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Overview of the Arizona Firefighter Rule!

Jan 19th, 2015 | By | Category: Litigation Warrior

Espinosa v. Schulenberg (Arizona Supreme Court explores the “Firefighter Rule”)

Phoenix personal injury lawyers negligence

Click to jump to Espinosa v. Schulenberg video case brief by Attorney Steve!

Introduction

Injuries in the workplace are common.  However, when your workplace is a burning building, dangerous accident scene on the highway, or a standoff with a gunman, the potential for injury is infinitely higher.  But these risks are “part of the job” of a policeman and fireman aren’t they?  Yes and no.  This blog discusses the legal issue of Public Safety v. Personal Safety and the Espinosa case.  How are firefighters and police officers protected in Arizona?

The “Rescue Doctrine” – Danger invites rescue!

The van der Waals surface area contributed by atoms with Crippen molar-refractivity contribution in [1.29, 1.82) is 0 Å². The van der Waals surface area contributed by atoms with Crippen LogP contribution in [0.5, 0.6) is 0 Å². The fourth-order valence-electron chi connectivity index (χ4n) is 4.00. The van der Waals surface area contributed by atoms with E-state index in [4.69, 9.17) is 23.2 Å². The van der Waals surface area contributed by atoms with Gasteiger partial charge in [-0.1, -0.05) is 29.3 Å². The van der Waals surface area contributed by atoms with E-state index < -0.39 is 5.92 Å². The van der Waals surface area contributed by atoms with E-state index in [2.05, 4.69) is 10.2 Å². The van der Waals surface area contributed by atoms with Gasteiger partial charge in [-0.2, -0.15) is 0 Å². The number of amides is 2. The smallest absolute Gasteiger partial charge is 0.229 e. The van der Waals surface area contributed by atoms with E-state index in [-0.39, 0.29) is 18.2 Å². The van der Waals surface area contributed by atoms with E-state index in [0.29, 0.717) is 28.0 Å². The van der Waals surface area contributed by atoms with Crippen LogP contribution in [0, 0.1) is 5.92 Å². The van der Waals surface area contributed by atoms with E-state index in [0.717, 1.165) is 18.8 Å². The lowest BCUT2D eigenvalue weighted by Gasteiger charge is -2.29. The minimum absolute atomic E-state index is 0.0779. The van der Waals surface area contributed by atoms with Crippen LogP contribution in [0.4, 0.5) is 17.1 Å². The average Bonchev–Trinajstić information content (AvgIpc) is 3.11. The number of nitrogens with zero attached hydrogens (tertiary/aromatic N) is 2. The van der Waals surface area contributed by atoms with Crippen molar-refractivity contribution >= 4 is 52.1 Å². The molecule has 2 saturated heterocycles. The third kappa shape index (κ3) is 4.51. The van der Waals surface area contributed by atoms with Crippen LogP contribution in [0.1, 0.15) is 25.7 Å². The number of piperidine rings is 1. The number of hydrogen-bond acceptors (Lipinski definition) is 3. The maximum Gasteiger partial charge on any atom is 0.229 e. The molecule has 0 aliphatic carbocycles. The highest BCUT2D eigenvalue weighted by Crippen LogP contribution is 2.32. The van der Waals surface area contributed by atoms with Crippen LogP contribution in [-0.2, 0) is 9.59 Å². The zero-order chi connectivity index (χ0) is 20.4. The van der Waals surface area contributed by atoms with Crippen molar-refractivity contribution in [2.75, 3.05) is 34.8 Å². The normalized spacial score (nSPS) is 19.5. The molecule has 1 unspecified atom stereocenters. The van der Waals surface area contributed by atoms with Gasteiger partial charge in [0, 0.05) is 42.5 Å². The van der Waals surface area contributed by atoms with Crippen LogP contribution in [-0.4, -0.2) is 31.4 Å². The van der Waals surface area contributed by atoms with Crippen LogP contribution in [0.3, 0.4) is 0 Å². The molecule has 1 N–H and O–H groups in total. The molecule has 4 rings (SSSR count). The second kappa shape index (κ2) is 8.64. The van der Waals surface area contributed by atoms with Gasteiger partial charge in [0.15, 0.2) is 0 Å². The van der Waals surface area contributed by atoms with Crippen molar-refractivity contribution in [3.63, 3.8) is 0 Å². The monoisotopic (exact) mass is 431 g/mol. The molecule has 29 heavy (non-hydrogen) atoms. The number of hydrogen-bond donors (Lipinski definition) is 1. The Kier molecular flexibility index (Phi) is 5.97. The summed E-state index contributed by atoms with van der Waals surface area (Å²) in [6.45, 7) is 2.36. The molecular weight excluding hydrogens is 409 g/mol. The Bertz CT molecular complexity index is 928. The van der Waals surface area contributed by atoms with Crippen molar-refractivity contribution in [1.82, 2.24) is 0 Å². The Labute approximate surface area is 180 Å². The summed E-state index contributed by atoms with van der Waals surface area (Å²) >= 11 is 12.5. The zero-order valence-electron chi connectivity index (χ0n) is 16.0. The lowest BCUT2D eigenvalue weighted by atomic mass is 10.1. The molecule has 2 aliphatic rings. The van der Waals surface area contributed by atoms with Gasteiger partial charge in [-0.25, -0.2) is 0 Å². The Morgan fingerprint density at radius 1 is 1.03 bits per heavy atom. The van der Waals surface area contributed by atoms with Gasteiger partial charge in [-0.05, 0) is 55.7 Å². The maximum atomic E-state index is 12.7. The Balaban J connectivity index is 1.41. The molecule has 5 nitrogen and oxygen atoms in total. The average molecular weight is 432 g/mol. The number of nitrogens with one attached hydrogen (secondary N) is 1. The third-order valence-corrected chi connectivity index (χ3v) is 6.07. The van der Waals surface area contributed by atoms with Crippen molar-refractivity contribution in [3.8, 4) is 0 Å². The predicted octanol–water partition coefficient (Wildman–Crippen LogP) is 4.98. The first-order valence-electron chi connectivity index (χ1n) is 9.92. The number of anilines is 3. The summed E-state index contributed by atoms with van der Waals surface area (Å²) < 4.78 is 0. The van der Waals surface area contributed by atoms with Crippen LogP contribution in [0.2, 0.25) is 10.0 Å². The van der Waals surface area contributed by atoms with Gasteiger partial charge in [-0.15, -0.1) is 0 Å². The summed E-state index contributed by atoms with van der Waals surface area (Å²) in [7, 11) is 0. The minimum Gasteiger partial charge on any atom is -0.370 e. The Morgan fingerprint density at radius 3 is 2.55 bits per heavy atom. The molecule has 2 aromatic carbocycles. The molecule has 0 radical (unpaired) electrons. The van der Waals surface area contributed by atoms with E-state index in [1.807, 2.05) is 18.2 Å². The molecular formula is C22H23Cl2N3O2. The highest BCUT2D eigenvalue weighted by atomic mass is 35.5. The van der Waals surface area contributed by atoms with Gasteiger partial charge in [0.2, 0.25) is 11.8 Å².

In American tort law, the “rescue doctrine allows an injured rescuer to recover damages for personal injury from the person whose negligence created the need for the rescue.   In other words, if a person is negligent and causes a fire, and a third party seeks to perform a rescue, the third party, if injured by risks inherent in a fire rescue, the rescuer can seek recovery for their foreseeable personal injury damages (ex. burns, broken bones, etc.) that were suffered because – as Judge Cordozo once put it – “danger invites rescue.”  So the policy of the law is to encourage rescues in these types of situations, by allowing the rescuer to recover their damages from the “tortfeasor” or in other words, recover monetary damages against the person who was negligent.  This is fairly well settled law in many states.  See Espinoza v. Schulenburg, 212 Ariz. 215, 217 (2006) which explained: